Last Updated on May 5, 2015, by eNotes Editorial. Word Count: 768
“Big Two-Hearted River” is one of the best stories by one of the greatest short-story writers of the twentieth century. “The story was about coming back from the war,” as Ernest Hemingway later explained in A Moveable Feast (1964), “but there was no mention of the war in it.” Unless the reader knows In Our Time (1924, 1925), Hemingway’s first collection of short stories, “Big Two-Hearted River” will not make complete sense. The first five stories in that collection describe the young Nick Adams growing up in and around the northern Michigan woods, while the middle stories (and most of the interchapters that preface every story in the collection) concern Americans in Europe during and immediately following World War I. “Big Two-Hearted River” concludes the book and brings Nick Adams back from the wounds and trauma of war to the regenerative natural setting of woods and water, where, as a boy, he first learned about the world. “Big Two-Hearted River” is a boy’s adventure of camping and fishing, but it is finally a story of a man’s healing.
The story is broken into two parts (in In Our Time, they appear as separate stories in the table of contents and are divided by a brief interchapter), but there is very little plot in either. Part 1 opens as “The train went on up the track out of sight, around one of the hills of burnt timber.” This is Nick’s last contact (except in his thoughts) with other humans. Nick has been dropped off in what remains of Seney, a once thriving lumber town that has been deserted and burned over and now resembles (although Nick does not say so) the war zone that he has so recently left. “Even the surface had been burned off the ground.”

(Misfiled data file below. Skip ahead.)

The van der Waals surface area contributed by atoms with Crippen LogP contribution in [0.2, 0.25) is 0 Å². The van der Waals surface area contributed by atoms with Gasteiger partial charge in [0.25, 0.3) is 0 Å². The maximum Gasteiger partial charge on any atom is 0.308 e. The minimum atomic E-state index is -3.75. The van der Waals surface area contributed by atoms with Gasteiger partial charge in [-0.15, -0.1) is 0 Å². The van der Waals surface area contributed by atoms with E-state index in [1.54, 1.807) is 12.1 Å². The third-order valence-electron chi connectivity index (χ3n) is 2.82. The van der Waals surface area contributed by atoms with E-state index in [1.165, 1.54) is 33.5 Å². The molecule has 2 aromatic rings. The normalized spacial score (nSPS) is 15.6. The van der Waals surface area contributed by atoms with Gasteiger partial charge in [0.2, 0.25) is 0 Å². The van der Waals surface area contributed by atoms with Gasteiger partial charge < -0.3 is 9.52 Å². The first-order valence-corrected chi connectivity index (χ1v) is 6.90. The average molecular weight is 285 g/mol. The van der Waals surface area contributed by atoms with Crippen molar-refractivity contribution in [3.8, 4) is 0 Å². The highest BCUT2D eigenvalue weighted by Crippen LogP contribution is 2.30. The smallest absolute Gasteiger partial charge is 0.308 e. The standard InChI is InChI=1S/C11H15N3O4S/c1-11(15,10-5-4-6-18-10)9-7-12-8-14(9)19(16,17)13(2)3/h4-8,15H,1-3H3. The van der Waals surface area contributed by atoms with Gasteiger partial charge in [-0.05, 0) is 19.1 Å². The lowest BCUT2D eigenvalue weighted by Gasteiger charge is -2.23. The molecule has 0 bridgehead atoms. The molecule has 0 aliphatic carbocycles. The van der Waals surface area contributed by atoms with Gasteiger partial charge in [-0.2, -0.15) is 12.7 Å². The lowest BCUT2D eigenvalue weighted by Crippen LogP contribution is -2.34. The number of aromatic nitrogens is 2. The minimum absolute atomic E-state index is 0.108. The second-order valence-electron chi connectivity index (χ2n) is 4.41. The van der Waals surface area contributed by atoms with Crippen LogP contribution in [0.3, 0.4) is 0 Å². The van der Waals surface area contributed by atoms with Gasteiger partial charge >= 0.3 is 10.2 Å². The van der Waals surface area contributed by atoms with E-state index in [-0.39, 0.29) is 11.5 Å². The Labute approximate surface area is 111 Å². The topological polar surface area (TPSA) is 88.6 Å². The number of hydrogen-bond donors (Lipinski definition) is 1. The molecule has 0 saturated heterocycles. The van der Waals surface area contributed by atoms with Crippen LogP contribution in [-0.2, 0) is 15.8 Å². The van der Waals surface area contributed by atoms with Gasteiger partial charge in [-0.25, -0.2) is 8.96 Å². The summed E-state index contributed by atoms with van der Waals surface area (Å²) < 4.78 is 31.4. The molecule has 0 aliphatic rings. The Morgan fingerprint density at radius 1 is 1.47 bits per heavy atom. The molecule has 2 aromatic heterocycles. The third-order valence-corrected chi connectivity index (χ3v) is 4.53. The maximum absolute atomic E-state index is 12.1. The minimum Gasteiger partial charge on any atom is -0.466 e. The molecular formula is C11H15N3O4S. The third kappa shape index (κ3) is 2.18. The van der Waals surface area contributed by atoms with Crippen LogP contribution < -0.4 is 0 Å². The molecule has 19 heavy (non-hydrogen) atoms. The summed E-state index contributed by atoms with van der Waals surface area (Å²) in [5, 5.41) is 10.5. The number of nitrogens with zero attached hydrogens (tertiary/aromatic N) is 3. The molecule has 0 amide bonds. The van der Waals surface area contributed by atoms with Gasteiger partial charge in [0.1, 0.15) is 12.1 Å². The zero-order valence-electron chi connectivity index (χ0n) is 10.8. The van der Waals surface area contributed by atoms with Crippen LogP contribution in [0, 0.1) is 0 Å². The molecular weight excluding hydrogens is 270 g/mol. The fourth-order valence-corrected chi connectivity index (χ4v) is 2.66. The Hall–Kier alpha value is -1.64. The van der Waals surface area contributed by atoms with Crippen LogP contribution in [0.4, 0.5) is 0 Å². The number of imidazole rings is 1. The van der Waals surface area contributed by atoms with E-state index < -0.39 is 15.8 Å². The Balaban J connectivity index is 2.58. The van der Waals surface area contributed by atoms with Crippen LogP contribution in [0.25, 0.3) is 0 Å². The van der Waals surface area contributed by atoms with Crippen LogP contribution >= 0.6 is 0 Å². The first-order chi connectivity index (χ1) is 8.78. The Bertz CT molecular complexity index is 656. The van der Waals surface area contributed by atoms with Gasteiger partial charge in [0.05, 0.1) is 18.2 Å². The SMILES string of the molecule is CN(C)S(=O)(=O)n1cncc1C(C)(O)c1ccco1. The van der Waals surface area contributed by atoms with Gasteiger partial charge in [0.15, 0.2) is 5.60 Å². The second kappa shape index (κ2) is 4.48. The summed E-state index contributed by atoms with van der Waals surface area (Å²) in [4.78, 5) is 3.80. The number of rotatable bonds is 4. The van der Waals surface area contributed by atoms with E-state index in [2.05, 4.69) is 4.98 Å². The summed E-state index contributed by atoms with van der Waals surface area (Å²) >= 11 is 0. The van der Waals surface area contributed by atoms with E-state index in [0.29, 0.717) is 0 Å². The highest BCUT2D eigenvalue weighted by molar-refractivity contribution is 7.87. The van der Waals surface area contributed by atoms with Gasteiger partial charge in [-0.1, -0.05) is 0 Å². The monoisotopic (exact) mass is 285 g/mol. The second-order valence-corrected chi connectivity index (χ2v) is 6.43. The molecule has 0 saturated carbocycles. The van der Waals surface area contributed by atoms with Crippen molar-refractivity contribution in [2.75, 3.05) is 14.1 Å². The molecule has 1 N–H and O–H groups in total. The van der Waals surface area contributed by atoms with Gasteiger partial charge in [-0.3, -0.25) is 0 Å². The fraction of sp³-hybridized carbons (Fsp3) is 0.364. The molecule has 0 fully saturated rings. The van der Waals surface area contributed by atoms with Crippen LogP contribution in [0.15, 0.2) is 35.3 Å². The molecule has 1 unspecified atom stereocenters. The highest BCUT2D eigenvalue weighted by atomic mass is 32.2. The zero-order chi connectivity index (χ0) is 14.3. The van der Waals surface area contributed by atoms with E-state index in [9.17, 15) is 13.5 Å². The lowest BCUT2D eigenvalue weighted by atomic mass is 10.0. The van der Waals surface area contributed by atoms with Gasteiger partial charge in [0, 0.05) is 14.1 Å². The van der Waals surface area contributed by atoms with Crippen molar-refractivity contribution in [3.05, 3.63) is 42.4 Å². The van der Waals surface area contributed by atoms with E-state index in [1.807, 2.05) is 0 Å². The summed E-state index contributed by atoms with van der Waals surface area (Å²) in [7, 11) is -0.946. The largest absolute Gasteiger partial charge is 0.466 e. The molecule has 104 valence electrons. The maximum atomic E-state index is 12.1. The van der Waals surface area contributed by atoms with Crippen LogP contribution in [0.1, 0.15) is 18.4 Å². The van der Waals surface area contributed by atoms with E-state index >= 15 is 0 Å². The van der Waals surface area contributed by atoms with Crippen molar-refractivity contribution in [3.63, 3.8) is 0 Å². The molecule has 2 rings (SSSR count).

At a bridge across the river, Nick looks down on “the trout keeping themselves steady in the current with wavering fins.” Like the trout, Nick will try to hold himself together in the next days as he recovers from the war in the restorative environment of these north woods. Nick “felt happy. He felt he had left everything behind, the need for thinking, the need to write, other needs. It was all back of him.” Hiking toward the woods, Nick finds that the grasshoppers “had all turned black from living in the burned-over land”; even the insects have learned to adapt here.
Little else happens in part 1. Nick walks away from the charred land into the woods, naps, and—like Rip Van Winkle—awakens to a new adventure. He finds a good campsite by the river, pitches his tent, and crawls into it “happy.”He had not been unhappy all day. This was different though. Now things were done. There had been this to do. Now it was done. It had been a hard trip. He was very tired. That was done. He had made his camp. He was settled. Nothing could touch him. It was a good place to camp. He was there, in the good place. He was in his home where he had made it. Now he was hungry.
Nick cooks dinner over his fire and, while he makes coffee, he thinks of Hopkins, a friend who deserted Nick and others when he became rich. “His mind was starting to work. He knew he could choke it because he was tired enough.” Nick crawls into his tent and goes to sleep.
In part 2, Nick cooks and eats his breakfast, packs himself a lunch, and heads into the river. He hooks and then loses a huge trout (“He had never seen so big a trout”), but his “feeling of disappointment” slowly leaves him, and he catches two other trout. Nick sits on a log to eat his lunch and observes that the river narrows and flows into a swamp farther downstream.Nick did not want to go in there now. He felt a reaction against deep wading with the water deepening up under his armpits, to hook big trout in places impossible to land them. In the swamp the banks were bare, the big cedars came together overhead, the sun did not come...
(The entire section contains 1198 words.)
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